Early Modern Philosophy

Subject PHIL40017 (2014)

Note: This is an archived Handbook entry from 2014.

Credit Points: 12.50
Level: 4 (Undergraduate)
Dates & Locations:

This subject has the following teaching availabilities in 2014:

Semester 2, Parkville - Taught on campus.
Pre-teaching Period Start not applicable
Teaching Period not applicable
Assessment Period End not applicable
Last date to Self-Enrol not applicable
Census Date not applicable
Last date to Withdraw without fail not applicable

Timetable can be viewed here. For information about these dates, click here.
Time Commitment: Contact Hours: One 2 hour seminar each week for 12 weeks.
Total Time Commitment:

An average of 10 hours each week.


Admission to fourth year Honours or the Postgraduate Diploma in the discipline of Philosophy



Recommended Background Knowledge:


Non Allowed Subjects:


Core Participation Requirements:

For the purposes of considering request for Reasonable Adjustments under the disability Standards for Education (Cwth 2005), and Students Experiencing Academic Disadvantage Policy, academic requirements for this subject are articulated in the Subject Description, Subject Objectives, Generic Skills and Assessment Requirements of this entry.The University is dedicated to provide support to those with special requirements. Further details on the disability support scheme can be found at the Disability Liaison Unit website: http://www.services.unimelb.edu.au/disability/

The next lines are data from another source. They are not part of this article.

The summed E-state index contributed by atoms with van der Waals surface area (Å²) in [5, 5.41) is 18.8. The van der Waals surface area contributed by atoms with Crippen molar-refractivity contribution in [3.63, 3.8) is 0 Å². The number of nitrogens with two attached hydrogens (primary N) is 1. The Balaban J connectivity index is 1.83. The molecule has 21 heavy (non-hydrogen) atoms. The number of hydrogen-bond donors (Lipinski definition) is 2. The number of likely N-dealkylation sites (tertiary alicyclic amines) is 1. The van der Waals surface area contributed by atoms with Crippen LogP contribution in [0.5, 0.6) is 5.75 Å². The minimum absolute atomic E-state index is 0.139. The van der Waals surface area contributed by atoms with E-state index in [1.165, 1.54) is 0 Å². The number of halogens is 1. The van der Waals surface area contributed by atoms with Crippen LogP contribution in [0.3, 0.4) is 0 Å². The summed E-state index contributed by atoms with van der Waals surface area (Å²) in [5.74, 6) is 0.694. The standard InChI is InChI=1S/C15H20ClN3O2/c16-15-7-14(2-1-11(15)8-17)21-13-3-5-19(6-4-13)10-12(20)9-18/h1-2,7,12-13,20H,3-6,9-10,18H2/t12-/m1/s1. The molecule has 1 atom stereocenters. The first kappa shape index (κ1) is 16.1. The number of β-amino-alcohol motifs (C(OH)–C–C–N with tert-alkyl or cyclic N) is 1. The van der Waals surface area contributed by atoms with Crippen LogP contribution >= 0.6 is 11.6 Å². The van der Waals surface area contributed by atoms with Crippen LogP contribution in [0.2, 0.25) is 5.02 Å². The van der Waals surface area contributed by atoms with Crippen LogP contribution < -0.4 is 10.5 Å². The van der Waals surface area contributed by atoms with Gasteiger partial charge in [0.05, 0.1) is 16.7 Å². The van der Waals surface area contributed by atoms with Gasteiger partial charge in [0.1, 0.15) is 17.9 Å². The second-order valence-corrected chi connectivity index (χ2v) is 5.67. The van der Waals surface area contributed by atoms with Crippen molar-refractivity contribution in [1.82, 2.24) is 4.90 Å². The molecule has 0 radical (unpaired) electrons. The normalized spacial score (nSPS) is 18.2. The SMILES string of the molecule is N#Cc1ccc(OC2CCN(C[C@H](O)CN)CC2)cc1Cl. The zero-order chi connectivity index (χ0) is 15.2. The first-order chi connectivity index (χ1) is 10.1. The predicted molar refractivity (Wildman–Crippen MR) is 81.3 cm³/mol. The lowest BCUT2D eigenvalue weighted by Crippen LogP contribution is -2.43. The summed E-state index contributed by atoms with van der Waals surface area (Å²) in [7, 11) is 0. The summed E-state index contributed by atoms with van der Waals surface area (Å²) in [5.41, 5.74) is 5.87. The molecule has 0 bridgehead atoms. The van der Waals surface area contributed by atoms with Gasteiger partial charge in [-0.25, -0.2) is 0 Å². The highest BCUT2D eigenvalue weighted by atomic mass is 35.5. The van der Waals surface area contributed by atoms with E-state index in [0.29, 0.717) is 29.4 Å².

Dr Ruth Boeker


Dr Ruth Boeker
Email: ruth.boeker@unimelb.edu.au

Subject Overview:

This subject focuses on one of the great systematic works of 17th and 18th century European philosophy, such as Spinoza's Ethics, Leibniz's New Essays on Human Understanding, Hume's Treatise of Human Nature, or Kant's Critique of Pure Reason. Our approach will be both philosophical and interpretive: our chief aim will be to understand the philosophical motivations the thinker had, and to assess them. We will use comparisons to contemporary philosophy whenever helpful. All the major areas of philosophy will be involved to some degree.

Learning Outcomes:

Students who successfully complete this subject will develop:

  • a thorough understanding of one of the systematic philosophies of the early modern period
  • a more general appreciation of alternative approaches to philosophical problems -the skills of close reading and charitable interpretation.

A 5000-word research essay 100% (due at the end of semester).

Hurdle Requirement: Students are required to attend a minimum of 75% of classes in order to pass this subject. Regular participation in class is required. Assessment submitted late without an approved extension will be penalised at 2% per working day. In-class tasks missed without approval will not be marked. All pieces of written work must be submitted to pass this subject.

Prescribed Texts:

All texts will be available online, a list of acceptable published versions will also be made available.

Breadth Options:

This subject is not available as a breadth subject.

Fees Information: Subject EFTSL, Level, Discipline & Census Date
Links to further information: http://philosophy.unimelb.edu.au/
Related Majors/Minors/Specialisations: Philosophy

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